Thursday, October 31, 2013
"FORBIDDEN RICE" PULAO
Cooking at home away from home is real fun and also a learning experience. Here in Portland, I just raid my daughter-in-law's pantry, lay my hands on ingredients which I had never cooked before and start playing with them ! Here is my simple Vegetable Pulao where I have used " Black Rice" instead of the usual Basmati rice. In ancient China black rice was cultivated only for the Emperor's consumption. The superior quality grain was forbidden to the general public and hence it was also known as "Forbidden Rice". The black grain looks like the long Basmati rice.
Chinese Black Rice - 2 cups ( soaked overnight)
Chopped Carrots - 1 cup
Green peas - 1 cup
Chopped onion - 1/2 cup
Finely chopped green chillies - 1 tsp
Finely chopped fresh ginger - 1 tsp
Finely chopped garlic - 1/2 tsp
Finely chopped fennel stem with leaves - 2 tbsps
Salt - 1 3/4 tsp
Sesame oil - 1 tbsp
Cumin seeds - 1/2 tsp
Cinnamon - 1'' piece
Cloves - 4
1. Heat oil in a pan and add the cumin seeds and allow to splutter.
2. Add cinnamon, cloves and cardamom.
3. Stir in onion and garlic and fry till golden in colour.
4. Add the chopped ginger, green chillies and the fennel stem and saute for two minutes.
5. Drain the presoaked Chinese Black rice and add it to the seasoning.
6. Saute until dry and stir in the carrots and peas.
7. Add salt and four cups of water and bring it to a boil.
8. Lower the flame, cover and cook stirring occassionally.
9. Cook till all the water is absorbed and till the pulao is done.
Enjoy the nutty flavour of the Forbidden Rice Pulao with any gravy of your choice.
Tuesday, October 22, 2013
Feeling happy and relieved after the book release. Now that I am back to my food blogging I am posting the recipe of SEERAALAM - a roasted lentil curry, which was hibernating all along in my draft.
Urulaikizhangu Roast and Bisibele Bath is my family's favourite combo for a Sunday lunch. Potatoes that too roasted ones were taboo for my cousins who were pursuing a particular diet. Hence when they joined us for a Sunday Bisibele, I prepared SEERAALAM instead. They mistook the curry for roasted Senaikizhangu/Elephant Yam Curry until they tasted it.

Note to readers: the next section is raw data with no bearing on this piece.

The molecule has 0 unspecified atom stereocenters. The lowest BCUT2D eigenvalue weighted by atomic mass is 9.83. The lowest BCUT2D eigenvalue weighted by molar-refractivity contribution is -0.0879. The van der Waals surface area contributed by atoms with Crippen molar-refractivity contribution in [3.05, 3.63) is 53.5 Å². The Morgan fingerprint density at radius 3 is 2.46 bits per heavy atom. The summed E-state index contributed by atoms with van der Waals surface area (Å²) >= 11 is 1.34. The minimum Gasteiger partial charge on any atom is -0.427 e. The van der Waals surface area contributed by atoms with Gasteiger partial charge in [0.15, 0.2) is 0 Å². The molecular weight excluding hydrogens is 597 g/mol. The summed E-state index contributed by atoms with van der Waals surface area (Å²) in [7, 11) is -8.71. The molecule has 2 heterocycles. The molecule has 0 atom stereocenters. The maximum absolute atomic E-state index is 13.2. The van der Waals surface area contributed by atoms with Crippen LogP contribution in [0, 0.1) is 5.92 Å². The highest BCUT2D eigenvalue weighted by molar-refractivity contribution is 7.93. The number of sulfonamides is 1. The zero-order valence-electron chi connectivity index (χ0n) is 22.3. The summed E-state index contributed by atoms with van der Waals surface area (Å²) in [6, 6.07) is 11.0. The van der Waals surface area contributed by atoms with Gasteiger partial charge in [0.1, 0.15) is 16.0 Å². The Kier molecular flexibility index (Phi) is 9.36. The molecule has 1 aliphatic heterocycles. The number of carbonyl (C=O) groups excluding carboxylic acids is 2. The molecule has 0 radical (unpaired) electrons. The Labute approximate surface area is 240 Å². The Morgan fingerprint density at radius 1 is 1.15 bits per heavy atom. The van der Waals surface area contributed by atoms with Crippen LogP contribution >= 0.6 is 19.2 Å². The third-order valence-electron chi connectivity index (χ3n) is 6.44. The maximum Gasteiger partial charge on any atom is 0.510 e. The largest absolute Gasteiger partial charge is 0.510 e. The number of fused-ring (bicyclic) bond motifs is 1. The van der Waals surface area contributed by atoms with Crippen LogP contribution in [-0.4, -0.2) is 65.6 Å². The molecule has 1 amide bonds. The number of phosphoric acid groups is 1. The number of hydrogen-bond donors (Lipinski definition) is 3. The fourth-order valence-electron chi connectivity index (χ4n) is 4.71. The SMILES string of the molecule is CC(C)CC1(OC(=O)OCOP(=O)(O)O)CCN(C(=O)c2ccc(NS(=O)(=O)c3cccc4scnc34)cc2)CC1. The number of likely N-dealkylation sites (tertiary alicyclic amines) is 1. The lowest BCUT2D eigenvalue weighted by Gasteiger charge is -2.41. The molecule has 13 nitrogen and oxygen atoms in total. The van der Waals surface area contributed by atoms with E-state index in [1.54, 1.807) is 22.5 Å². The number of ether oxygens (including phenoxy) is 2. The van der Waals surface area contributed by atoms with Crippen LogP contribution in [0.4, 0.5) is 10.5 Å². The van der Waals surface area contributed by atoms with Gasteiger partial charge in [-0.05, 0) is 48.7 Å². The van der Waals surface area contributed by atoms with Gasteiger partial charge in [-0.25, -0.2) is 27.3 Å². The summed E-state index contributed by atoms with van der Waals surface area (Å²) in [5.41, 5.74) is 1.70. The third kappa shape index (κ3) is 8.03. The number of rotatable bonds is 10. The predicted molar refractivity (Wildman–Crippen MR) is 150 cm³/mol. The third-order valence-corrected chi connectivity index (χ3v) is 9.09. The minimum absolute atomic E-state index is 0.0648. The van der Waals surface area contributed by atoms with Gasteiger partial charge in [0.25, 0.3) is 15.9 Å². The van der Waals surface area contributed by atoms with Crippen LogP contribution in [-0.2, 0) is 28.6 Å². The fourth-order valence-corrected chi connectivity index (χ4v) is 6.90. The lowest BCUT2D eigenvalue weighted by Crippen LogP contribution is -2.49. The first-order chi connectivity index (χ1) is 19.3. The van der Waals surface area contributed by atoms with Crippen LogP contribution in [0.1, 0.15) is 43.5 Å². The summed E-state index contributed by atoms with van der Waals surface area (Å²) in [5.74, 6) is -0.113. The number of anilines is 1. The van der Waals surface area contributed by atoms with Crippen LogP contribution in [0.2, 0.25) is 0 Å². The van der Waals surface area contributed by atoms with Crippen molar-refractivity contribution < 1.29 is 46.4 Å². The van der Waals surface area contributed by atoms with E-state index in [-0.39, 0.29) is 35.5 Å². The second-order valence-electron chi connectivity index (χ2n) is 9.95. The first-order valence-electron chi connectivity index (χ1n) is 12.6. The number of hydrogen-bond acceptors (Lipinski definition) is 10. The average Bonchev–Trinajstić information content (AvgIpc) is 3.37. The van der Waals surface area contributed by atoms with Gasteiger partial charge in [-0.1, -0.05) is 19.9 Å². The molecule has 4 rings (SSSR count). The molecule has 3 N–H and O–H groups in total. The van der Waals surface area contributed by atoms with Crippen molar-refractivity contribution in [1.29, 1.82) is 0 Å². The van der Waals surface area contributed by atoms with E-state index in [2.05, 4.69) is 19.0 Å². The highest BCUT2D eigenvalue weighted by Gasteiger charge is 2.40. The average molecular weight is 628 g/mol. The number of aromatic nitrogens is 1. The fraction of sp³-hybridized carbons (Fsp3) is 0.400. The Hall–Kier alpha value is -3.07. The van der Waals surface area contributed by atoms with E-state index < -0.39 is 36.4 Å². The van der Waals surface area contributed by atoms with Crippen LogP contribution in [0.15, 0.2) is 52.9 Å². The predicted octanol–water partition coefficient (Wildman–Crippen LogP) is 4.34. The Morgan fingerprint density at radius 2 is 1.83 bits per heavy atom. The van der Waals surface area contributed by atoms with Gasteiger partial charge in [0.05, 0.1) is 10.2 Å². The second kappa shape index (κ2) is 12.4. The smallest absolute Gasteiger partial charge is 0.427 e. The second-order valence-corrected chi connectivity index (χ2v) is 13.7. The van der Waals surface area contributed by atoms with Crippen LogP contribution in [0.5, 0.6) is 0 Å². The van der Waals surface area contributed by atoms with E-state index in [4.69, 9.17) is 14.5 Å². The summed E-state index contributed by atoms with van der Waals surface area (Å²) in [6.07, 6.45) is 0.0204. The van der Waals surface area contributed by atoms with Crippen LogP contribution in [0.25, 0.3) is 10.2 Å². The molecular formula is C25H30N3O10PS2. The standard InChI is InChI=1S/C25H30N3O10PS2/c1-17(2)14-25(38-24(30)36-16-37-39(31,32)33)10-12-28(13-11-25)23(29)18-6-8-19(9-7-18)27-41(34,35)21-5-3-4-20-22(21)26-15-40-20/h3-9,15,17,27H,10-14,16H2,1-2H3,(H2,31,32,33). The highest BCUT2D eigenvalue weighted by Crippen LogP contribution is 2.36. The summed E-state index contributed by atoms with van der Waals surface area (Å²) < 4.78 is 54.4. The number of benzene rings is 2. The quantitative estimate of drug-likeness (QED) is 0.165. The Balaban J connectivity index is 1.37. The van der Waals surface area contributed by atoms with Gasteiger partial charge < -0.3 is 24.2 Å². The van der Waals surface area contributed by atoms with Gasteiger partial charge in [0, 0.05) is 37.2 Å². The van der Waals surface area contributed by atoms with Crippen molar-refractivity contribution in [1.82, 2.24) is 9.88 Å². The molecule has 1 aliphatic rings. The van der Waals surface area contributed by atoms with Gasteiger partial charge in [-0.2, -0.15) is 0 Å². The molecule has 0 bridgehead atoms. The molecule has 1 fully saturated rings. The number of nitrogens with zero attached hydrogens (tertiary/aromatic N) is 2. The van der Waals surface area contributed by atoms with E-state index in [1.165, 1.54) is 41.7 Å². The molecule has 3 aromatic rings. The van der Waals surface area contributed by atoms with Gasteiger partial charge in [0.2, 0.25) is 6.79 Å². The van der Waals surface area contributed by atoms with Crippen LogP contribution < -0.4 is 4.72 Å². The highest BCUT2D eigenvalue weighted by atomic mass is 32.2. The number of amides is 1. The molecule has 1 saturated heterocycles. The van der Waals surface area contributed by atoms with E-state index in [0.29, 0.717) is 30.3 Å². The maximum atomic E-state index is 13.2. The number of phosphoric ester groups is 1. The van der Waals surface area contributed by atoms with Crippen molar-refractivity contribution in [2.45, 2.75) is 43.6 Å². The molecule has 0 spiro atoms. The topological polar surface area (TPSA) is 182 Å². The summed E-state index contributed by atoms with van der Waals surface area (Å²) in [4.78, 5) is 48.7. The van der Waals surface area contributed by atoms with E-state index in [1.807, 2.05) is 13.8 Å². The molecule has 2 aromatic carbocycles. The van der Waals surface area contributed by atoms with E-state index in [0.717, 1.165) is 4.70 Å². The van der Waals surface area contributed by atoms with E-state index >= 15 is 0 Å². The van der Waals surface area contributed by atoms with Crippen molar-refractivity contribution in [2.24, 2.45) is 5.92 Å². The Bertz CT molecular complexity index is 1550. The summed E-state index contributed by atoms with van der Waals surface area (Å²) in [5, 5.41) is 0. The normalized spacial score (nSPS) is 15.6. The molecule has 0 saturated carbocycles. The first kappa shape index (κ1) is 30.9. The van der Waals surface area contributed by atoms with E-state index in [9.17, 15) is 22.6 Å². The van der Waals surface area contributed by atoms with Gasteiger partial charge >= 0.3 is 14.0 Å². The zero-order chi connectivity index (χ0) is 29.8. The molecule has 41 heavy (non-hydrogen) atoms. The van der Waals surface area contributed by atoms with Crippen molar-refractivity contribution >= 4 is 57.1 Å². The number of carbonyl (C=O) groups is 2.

Green gram dal - 2 cups
Green chilly - 1
Fresh ginger - 1'' piece
Turmeric powder - 1 pinch
Salt - 1 pinch
Sesame oil - 2 tbsps
Mustard seeds - 1/4 tsp
Split black gram dal - 1/2 tsp
Asafoetida - 1 pinch
Curry leaves - a few
Sambar powder - 1tsp
Salt - 1tsp
1. Wash and soak Green gram dal at least for an hour.
2. Drain the dal when it is soft and grind together with green chilly, ginger, turmeric powder and a pinch of salt. Add water as required and grind into a smooth and fluffy batter.
3. Grease the idly plates ( I used Tattae Idly plates) and pour a ladle of batter into each plate.
4. Steam the lentil "idlies" in a pressure cooker for 15 minutes without the weight.
5. Allow the 'idlies" to cool down.
6.Chop the "idlies" into small cubes.
7. Heat oil in a heavy bottomed pan and add mustard seeds.
8. When the mustard seeds splutter add the split Black gram dal and roast till it turns golden in colour.
9. Add asafoetida and the curry leaves.
10. Finally add the cubed lentil ''idlies'' into the seasoning and sprinkle the sambar powder and salt.
11. Stir well using a spatula so that the Seeraalam is coated well with the spice and seasoning.
12. Cover with lid and cook on low flame for three minutes.
13. Remove the lid and roast the curry on low flame till it becomes crisp, stirring now and then.
Enjoy the flavoursome and crisp Seeraalam with your favourite meal